- Protect all surfaces from possible scratches by wrapping in paper or polyethylene.
- Protruding parts should be wrapped well to prevent them from puncturing the carton.
- Pack in a double walled cardboard carton sealed with heavy-duty packing tape and binding or in a wooden crate.
- Use sufficient inner packaging to prevent movement.
For items such as china, glassware and crockery:
- wrap individual objects with enough cushioning material so you cannot feel the shape of the object through the wrapping
- items packed together in one container should be individually wrapped and separated with cushioning material
- pack in strong, rigid outer cartons of cardboard, wood or metal
- to help prevent movement of the items during delivery, ensure all gaps are filled.
For items such as radios, computers and games:
- pack in a strong, rigid cardboard carton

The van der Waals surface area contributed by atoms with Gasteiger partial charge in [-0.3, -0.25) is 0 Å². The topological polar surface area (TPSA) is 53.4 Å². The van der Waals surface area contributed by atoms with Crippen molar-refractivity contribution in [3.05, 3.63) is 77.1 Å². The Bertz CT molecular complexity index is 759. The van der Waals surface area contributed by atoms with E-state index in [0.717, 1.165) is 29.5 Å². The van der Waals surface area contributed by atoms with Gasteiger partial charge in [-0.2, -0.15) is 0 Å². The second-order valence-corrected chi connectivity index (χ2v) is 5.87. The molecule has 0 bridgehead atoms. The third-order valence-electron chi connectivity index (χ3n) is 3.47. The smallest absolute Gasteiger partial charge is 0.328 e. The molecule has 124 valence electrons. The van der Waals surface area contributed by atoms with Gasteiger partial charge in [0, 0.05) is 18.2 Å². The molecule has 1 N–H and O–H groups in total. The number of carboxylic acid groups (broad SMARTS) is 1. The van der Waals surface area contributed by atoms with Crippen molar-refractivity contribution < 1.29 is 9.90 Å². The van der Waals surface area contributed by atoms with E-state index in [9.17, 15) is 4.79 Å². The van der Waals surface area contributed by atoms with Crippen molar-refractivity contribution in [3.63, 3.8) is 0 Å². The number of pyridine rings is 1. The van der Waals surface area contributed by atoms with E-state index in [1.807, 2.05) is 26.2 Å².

- keep parts well away from the side of the container by protecting them with adequate internal packaging
- all computer parts must be packed in non-static internal packaging
- all batteries must be removed before sending to prevent it from activating during delivery. Some batteries are dangerous and cannot be posted even when removed from the item.
For items such as fishing rods and umbrellas:
- pack between two strong strips of wood or double walled cardboard slightly larger in length and width than the object
- wrap securely
- ensure the parcel does not exceed the maximum length dimension for the service being used.
For items such as body lotions, wine or beer (less than 5 litres and less than 70% alcohol by volume):
- wrap bottles individually
- surround with resilient cushioning material and place in a well sealed polyethylene bag
- pack in a strong cardboard carton with sufficient absorbent material such as newspaper or wood-shavings to soak up any possible spillage.
Live leeches, silkworms and harmless insects must be enclosed in strong, protective containers which allow the contents to be easily viewed and allow sufficient air to circulate.